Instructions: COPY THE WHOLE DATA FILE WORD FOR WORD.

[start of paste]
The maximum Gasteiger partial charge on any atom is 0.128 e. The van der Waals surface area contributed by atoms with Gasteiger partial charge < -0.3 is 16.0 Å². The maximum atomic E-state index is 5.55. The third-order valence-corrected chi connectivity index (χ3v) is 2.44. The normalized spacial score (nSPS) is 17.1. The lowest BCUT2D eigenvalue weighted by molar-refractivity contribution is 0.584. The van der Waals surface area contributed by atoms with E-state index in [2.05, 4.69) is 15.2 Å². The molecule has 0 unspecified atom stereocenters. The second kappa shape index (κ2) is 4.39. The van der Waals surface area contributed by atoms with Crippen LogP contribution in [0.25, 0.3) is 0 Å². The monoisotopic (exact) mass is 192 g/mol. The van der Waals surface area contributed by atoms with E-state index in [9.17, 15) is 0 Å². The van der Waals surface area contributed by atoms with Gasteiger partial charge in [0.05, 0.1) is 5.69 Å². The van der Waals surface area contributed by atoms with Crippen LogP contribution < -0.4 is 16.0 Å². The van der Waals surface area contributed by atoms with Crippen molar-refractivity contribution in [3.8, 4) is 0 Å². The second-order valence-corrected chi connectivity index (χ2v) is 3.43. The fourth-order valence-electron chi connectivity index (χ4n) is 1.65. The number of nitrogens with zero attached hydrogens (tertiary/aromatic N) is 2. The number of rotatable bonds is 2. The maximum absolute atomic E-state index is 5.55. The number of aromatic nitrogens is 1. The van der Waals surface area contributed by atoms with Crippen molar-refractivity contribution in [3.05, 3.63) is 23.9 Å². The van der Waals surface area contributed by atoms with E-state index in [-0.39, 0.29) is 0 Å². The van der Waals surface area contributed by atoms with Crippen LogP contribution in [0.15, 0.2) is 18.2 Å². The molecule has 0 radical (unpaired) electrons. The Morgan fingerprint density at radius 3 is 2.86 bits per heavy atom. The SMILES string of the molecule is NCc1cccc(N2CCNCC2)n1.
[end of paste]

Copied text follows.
The maximum Gasteiger partial charge on any atom is 0.128 e. The van der Waals surface area contributed by atoms with Gasteiger partial charge < -0.3 is 16.0 Å². The maximum atomic E-state index is 5.55. The third-order valence-corrected chi connectivity index (χ3v) is 2.44. The normalized spacial score (nSPS) is 17.1. The lowest BCUT2D eigenvalue weighted by molar-refractivity contribution is 0.584. The van der Waals surface area contributed by atoms with E-state index in [2.05, 4.69) is 15.2 Å². The molecule has 0 unspecified atom stereocenters. The second kappa shape index (κ2) is 4.39. The van der Waals surface area contributed by atoms with Crippen LogP contribution in [0.25, 0.3) is 0 Å². The monoisotopic (exact) mass is 192 g/mol. The van der Waals surface area contributed by atoms with E-state index in [9.17, 15) is 0 Å². The van der Waals surface area contributed by atoms with Gasteiger partial charge in [0.05, 0.1) is 5.69 Å². The van der Waals surface area contributed by atoms with Crippen LogP contribution < -0.4 is 16.0 Å². The van der Waals surface area contributed by atoms with Crippen molar-refractivity contribution in [3.8, 4) is 0 Å². The second-order valence-corrected chi connectivity index (χ2v) is 3.43. The fourth-order valence-electron chi connectivity index (χ4n) is 1.65. The number of nitrogens with zero attached hydrogens (tertiary/aromatic N) is 2. The number of rotatable bonds is 2. The maximum absolute atomic E-state index is 5.55. The number of aromatic nitrogens is 1. The van der Waals surface area contributed by atoms with Crippen molar-refractivity contribution in [3.05, 3.63) is 23.9 Å². The van der Waals surface area contributed by atoms with E-state index in [-0.39, 0.29) is 0 Å². The van der Waals surface area contributed by atoms with Crippen LogP contribution in [0.15, 0.2) is 18.2 Å². The molecule has 0 radical (unpaired) electrons. The Morgan fingerprint density at radius 3 is 2.86 bits per heavy atom. The SMILES string of the molecule is NCc1cccc(N2CCNCC2)n1.